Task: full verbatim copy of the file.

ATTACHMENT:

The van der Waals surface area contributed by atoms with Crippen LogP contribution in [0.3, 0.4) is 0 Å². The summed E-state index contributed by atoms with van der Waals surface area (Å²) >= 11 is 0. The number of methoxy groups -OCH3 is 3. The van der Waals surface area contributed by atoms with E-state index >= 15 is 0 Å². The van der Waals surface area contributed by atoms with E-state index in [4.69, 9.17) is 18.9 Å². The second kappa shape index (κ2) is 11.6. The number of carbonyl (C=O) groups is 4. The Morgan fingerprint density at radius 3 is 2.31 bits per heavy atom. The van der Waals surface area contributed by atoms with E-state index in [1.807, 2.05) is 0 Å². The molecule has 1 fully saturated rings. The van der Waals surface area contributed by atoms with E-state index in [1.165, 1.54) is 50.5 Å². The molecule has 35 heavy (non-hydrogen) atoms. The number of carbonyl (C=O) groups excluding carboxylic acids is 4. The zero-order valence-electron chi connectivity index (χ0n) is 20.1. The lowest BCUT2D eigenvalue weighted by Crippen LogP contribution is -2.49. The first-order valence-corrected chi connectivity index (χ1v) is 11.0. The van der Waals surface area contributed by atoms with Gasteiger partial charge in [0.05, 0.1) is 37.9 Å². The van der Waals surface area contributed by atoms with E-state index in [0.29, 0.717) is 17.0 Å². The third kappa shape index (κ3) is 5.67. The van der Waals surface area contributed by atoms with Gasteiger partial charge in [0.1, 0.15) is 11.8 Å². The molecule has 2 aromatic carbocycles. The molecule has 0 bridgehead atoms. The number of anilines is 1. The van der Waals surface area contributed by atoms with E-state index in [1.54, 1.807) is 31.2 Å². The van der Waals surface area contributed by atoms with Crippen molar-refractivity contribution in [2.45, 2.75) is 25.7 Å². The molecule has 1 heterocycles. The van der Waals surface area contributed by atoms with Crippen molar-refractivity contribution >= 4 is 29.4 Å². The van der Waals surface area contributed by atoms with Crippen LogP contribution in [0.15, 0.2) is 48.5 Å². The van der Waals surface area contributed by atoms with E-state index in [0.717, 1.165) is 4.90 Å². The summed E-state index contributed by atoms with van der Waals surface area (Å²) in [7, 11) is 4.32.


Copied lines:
The van der Waals surface area contributed by atoms with Crippen LogP contribution in [0.3, 0.4) is 0 Å². The summed E-state index contributed by atoms with van der Waals surface area (Å²) >= 11 is 0. The number of methoxy groups -OCH3 is 3. The van der Waals surface area contributed by atoms with E-state index >= 15 is 0 Å². The van der Waals surface area contributed by atoms with E-state index in [4.69, 9.17) is 18.9 Å². The second kappa shape index (κ2) is 11.6. The number of carbonyl (C=O) groups is 4. The Morgan fingerprint density at radius 3 is 2.31 bits per heavy atom. The van der Waals surface area contributed by atoms with E-state index in [1.807, 2.05) is 0 Å². The molecule has 1 fully saturated rings. The van der Waals surface area contributed by atoms with E-state index in [1.165, 1.54) is 50.5 Å². The molecule has 35 heavy (non-hydrogen) atoms. The number of carbonyl (C=O) groups excluding carboxylic acids is 4. The zero-order valence-electron chi connectivity index (χ0n) is 20.1. The lowest BCUT2D eigenvalue weighted by Crippen LogP contribution is -2.49. The first-order valence-corrected chi connectivity index (χ1v) is 11.0. The van der Waals surface area contributed by atoms with Gasteiger partial charge in [0.05, 0.1) is 37.9 Å². The van der Waals surface area contributed by atoms with E-state index in [0.29, 0.717) is 17.0 Å². The third kappa shape index (κ3) is 5.67. The van der Waals surface area contributed by atoms with Gasteiger partial charge in [0.1, 0.15) is 11.8 Å². The molecule has 2 aromatic carbocycles. The molecule has 0 bridgehead atoms. The number of anilines is 1. The van der Waals surface area contributed by atoms with E-state index in [1.54, 1.807) is 31.2 Å². The van der Waals surface area contributed by atoms with Crippen molar-refractivity contribution in [2.45, 2.75) is 25.7 Å². The molecule has 1 heterocycles. The van der Waals surface area contributed by atoms with Crippen molar-refractivity contribution >= 4 is 29.4 Å². The van der Waals surface area contributed by atoms with Crippen LogP contribution in [0.15, 0.2) is 48.5 Å². The van der Waals surface area contributed by atoms with E-state index in [0.717, 1.165) is 4.90 Å². The summed E-state index contributed by atoms with van der Waals surface area (Å²) in [7, 11) is 4.32.